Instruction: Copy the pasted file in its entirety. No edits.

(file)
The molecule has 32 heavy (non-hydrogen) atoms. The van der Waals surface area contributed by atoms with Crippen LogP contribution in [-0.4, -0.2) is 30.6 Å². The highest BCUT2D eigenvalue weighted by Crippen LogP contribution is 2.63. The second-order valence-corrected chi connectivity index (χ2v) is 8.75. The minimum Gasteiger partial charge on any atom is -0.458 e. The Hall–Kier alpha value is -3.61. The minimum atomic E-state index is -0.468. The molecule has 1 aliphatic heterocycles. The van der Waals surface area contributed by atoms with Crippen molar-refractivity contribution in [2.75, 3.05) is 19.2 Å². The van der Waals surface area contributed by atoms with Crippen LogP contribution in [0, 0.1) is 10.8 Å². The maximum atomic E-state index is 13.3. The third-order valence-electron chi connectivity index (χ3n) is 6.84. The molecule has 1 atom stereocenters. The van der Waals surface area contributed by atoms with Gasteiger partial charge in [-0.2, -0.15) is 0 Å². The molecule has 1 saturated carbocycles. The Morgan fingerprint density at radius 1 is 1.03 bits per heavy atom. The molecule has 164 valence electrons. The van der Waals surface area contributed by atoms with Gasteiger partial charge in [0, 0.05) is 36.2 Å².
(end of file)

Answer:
The molecule has 32 heavy (non-hydrogen) atoms. The van der Waals surface area contributed by atoms with Crippen LogP contribution in [-0.4, -0.2) is 30.6 Å². The highest BCUT2D eigenvalue weighted by Crippen LogP contribution is 2.63. The second-order valence-corrected chi connectivity index (χ2v) is 8.75. The minimum Gasteiger partial charge on any atom is -0.458 e. The Hall–Kier alpha value is -3.61. The minimum atomic E-state index is -0.468. The molecule has 1 aliphatic heterocycles. The van der Waals surface area contributed by atoms with Crippen molar-refractivity contribution in [2.75, 3.05) is 19.2 Å². The van der Waals surface area contributed by atoms with Crippen LogP contribution in [0, 0.1) is 10.8 Å². The maximum atomic E-state index is 13.3. The third-order valence-electron chi connectivity index (χ3n) is 6.84. The molecule has 1 atom stereocenters. The van der Waals surface area contributed by atoms with Gasteiger partial charge in [-0.2, -0.15) is 0 Å². The molecule has 1 saturated carbocycles. The Morgan fingerprint density at radius 1 is 1.03 bits per heavy atom. The molecule has 164 valence electrons. The van der Waals surface area contributed by atoms with Gasteiger partial charge in [0, 0.05) is 36.2 Å².